DoorDash Will Deliver Alcohol To Your Door. That’s Not Even the Company’s Most Lucrative Idea.



A week or so ago, DoorDash CEO Tony Xu gave an interview on CNBC about the company’s overarching strategy. No surprise, he talked about the boom in business at the start of the  pandemic, then began discussing the recent pivot to delivering alcohol with meals.

It revealed a brilliant strategic approach all companies can learn from.

First, the expansion of services: Delivering alcohol is a win-win-win, he noted, giving restaurants higher tickets, dashers higher tips, and consumers, well, booze on demand. It’s also an easy reach for a company that started in food delivery — what goes more naturally with food than alcohol?

The associated product/service tack for business expansion is not new. Uber did something similar by moving from transporting people to transporting food to transporting home goods.

But as Xu alluded to in the interview, next-level growth for DoorDash depended not on infrastructure but on building (and leveraging) trust and reputation.

Jon Fortt of CNBC touched on this, too. The successful addition of alcohol to the company’s delivery portfolio was not just possible because they had the resources and infrastructure to verify and adhere to strict state-based alcohol guidelines. It was possible because consumers trusted DoorDash enough to get this right, so they kept using the service.

Xu, recognizing this established trust, moved to the next delivery category: pharmaceuticals. Partnering with Sam’s Club as a white label delivery provider, they’re now leveraging their vast resources, security/safety tools, and reputation to make regular pharmaceutical drug delivery as easy (and safe) as grabbing late-night Taco Bell.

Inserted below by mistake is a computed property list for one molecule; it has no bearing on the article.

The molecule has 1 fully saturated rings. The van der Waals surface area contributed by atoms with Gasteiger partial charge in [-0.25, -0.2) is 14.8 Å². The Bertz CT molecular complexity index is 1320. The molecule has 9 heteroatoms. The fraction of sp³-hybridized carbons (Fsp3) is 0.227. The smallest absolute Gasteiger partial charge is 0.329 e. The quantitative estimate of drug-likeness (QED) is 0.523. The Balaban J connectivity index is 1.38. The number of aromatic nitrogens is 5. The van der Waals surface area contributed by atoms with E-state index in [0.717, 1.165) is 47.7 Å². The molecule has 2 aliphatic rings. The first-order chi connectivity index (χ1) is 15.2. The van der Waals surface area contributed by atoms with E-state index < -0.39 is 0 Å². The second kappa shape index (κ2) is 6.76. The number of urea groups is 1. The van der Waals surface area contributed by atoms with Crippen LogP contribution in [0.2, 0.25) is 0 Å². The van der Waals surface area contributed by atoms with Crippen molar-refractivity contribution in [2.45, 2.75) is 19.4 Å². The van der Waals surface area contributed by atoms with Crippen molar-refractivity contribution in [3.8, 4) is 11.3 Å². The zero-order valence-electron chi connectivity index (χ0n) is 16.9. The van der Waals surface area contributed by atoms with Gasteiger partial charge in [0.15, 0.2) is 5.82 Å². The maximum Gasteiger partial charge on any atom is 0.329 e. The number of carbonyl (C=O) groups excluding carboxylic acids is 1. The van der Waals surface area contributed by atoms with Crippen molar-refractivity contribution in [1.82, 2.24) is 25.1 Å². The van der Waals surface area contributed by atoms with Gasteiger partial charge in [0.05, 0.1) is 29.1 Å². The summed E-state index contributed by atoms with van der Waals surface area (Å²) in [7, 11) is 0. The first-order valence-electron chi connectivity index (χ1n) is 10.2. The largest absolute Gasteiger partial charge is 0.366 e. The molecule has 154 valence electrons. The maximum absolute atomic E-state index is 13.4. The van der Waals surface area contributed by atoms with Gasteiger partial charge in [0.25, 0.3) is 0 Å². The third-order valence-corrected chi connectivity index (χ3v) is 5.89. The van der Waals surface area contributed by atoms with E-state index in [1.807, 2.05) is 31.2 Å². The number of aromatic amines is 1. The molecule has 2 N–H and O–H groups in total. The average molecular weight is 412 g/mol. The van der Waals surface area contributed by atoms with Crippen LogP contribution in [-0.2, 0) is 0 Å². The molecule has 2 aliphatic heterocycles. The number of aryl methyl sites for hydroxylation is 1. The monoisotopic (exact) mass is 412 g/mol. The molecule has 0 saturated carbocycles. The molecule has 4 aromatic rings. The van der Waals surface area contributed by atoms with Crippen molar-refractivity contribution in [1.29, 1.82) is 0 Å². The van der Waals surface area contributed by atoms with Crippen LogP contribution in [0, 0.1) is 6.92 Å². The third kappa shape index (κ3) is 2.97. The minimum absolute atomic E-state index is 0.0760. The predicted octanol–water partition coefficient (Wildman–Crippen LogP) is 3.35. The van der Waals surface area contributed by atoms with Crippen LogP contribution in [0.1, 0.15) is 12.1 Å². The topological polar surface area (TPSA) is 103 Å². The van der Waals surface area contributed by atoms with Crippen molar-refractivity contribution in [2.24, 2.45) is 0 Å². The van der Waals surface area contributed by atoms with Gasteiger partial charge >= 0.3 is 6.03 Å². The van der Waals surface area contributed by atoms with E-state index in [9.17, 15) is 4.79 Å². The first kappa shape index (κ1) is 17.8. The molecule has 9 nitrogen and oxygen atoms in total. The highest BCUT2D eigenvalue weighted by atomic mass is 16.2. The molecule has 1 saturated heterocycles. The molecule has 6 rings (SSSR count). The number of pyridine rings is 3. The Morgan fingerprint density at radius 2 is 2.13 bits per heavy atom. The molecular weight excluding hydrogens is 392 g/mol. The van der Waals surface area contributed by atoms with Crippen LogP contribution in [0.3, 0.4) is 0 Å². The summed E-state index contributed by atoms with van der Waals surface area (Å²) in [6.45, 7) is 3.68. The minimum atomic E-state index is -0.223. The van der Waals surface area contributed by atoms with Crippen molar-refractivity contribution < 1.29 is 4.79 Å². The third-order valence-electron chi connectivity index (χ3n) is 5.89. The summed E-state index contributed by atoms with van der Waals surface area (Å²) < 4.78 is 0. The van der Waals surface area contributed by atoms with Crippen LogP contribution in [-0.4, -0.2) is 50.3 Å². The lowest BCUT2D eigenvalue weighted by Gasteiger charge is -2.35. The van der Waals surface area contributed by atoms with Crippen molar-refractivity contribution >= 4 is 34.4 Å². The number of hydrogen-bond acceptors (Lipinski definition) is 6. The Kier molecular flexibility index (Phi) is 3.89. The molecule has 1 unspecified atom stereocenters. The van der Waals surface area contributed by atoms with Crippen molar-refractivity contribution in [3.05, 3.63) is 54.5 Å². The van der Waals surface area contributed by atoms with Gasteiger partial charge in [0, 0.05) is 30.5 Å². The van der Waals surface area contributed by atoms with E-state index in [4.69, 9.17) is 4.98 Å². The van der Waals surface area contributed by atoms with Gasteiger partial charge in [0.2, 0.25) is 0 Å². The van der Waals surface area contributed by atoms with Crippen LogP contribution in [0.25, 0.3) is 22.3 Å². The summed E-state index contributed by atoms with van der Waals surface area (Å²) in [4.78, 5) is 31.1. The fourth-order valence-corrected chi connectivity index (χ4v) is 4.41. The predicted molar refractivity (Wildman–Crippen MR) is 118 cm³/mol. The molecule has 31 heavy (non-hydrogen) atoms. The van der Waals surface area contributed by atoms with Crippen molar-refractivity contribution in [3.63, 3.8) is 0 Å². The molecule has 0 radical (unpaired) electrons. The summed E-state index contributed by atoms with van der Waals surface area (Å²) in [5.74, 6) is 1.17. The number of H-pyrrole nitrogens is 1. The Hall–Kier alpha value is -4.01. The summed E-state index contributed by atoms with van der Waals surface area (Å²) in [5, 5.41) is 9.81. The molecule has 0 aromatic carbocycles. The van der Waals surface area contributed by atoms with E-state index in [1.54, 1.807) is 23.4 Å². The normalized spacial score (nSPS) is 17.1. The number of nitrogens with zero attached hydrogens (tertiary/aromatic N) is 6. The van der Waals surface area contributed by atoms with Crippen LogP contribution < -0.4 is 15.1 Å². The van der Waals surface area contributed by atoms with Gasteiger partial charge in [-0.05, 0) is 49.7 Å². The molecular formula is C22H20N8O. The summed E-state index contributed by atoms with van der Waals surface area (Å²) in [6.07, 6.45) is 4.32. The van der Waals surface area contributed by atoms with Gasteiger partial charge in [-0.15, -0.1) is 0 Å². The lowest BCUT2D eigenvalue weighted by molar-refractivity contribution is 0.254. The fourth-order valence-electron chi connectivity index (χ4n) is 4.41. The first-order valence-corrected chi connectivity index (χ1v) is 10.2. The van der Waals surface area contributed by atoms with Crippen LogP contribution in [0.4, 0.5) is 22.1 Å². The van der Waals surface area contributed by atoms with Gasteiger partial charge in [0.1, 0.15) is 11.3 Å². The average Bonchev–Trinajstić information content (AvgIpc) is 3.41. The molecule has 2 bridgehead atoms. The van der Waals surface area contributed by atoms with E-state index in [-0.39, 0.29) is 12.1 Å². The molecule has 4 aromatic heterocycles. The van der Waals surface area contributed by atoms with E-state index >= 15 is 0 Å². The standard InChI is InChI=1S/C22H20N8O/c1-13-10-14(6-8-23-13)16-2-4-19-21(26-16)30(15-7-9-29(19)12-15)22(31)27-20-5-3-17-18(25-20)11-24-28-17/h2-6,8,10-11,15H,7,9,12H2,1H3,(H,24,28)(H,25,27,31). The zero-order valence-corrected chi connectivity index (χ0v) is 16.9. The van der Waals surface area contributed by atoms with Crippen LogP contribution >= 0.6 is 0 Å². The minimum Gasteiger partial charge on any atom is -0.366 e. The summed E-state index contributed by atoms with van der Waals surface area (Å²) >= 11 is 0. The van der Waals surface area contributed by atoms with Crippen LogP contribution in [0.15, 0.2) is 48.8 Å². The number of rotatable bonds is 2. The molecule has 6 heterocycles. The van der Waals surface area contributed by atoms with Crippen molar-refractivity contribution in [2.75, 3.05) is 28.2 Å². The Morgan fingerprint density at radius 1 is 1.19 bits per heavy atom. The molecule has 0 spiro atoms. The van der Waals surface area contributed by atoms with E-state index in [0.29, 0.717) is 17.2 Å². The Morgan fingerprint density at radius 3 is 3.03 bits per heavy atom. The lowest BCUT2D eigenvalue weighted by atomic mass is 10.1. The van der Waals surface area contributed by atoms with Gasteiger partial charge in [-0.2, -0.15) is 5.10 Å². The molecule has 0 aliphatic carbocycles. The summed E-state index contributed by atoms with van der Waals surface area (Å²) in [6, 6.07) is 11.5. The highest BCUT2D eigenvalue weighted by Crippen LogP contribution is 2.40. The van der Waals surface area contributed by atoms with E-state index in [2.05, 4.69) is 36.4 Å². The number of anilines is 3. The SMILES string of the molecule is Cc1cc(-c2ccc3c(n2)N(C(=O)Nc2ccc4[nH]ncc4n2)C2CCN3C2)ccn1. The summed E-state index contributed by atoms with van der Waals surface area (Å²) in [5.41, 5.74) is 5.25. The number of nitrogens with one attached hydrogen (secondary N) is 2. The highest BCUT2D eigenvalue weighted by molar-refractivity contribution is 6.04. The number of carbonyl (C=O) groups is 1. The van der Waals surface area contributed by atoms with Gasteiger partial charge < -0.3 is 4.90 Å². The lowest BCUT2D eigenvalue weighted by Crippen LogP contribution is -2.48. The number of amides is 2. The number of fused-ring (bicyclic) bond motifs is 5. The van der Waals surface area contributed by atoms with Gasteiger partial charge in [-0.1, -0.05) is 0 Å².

This progression — from B2C-focused food delivery with crowdsourced drivers, to B2C alcohol delivery, to B2B partnerships allowing for delivery of pharmaceuticals is all possible because trust-building came before further service expansion:

“We’re making sure we can get the quality right — getting everything from logistics to safety to security to privacy right so that each order can happen the right way every single time,” said Xu. “When we know we can do that, then we’ve earned the privilege to partner with [others].”

This approach is often opposite to business practice. Many companies, eager to get in the market and compete with their products and services, launch as soon as possible and fix the kinks later. In the meantime, trust is hard to establish and reputation suffers.

The lesson is clear: Build infrastructure, yes, but don’t be so keen on getting to market that you forget the number-one thing you have to offer customers: trust. Whatever product or service you roll out in the future, it won’t see success without a consumer base that trusts you.

The opinions expressed here by Inc.com columnists are their own, not those of Inc.com.



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